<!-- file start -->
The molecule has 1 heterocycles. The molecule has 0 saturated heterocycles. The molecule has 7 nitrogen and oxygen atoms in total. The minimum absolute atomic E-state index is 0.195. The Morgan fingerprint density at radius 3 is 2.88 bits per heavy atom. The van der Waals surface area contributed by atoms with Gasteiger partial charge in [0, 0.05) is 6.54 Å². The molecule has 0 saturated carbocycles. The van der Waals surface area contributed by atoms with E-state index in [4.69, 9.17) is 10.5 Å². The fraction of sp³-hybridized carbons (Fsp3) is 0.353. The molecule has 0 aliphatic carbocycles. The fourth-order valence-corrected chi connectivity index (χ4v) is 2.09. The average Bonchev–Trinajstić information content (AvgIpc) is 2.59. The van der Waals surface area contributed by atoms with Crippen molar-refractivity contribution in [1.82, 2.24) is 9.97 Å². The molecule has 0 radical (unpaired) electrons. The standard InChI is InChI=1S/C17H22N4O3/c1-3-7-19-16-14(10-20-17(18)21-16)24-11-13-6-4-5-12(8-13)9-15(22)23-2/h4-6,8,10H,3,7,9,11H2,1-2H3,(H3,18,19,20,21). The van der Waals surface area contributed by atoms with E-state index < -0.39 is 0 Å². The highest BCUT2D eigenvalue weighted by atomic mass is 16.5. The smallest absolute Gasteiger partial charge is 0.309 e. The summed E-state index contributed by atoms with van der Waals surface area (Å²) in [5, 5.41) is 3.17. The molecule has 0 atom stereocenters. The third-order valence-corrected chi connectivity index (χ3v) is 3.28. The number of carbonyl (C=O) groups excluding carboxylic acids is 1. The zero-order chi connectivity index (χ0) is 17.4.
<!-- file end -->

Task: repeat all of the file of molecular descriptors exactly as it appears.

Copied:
The molecule has 1 heterocycles. The molecule has 0 saturated heterocycles. The molecule has 7 nitrogen and oxygen atoms in total. The minimum absolute atomic E-state index is 0.195. The Morgan fingerprint density at radius 3 is 2.88 bits per heavy atom. The van der Waals surface area contributed by atoms with Gasteiger partial charge in [0, 0.05) is 6.54 Å². The molecule has 0 saturated carbocycles. The van der Waals surface area contributed by atoms with E-state index in [4.69, 9.17) is 10.5 Å². The fraction of sp³-hybridized carbons (Fsp3) is 0.353. The molecule has 0 aliphatic carbocycles. The fourth-order valence-corrected chi connectivity index (χ4v) is 2.09. The average Bonchev–Trinajstić information content (AvgIpc) is 2.59. The van der Waals surface area contributed by atoms with Crippen molar-refractivity contribution in [1.82, 2.24) is 9.97 Å². The molecule has 0 radical (unpaired) electrons. The standard InChI is InChI=1S/C17H22N4O3/c1-3-7-19-16-14(10-20-17(18)21-16)24-11-13-6-4-5-12(8-13)9-15(22)23-2/h4-6,8,10H,3,7,9,11H2,1-2H3,(H3,18,19,20,21). The van der Waals surface area contributed by atoms with E-state index < -0.39 is 0 Å². The highest BCUT2D eigenvalue weighted by atomic mass is 16.5. The smallest absolute Gasteiger partial charge is 0.309 e. The summed E-state index contributed by atoms with van der Waals surface area (Å²) in [5, 5.41) is 3.17. The molecule has 0 atom stereocenters. The third-order valence-corrected chi connectivity index (χ3v) is 3.28. The number of carbonyl (C=O) groups excluding carboxylic acids is 1. The zero-order chi connectivity index (χ0) is 17.4.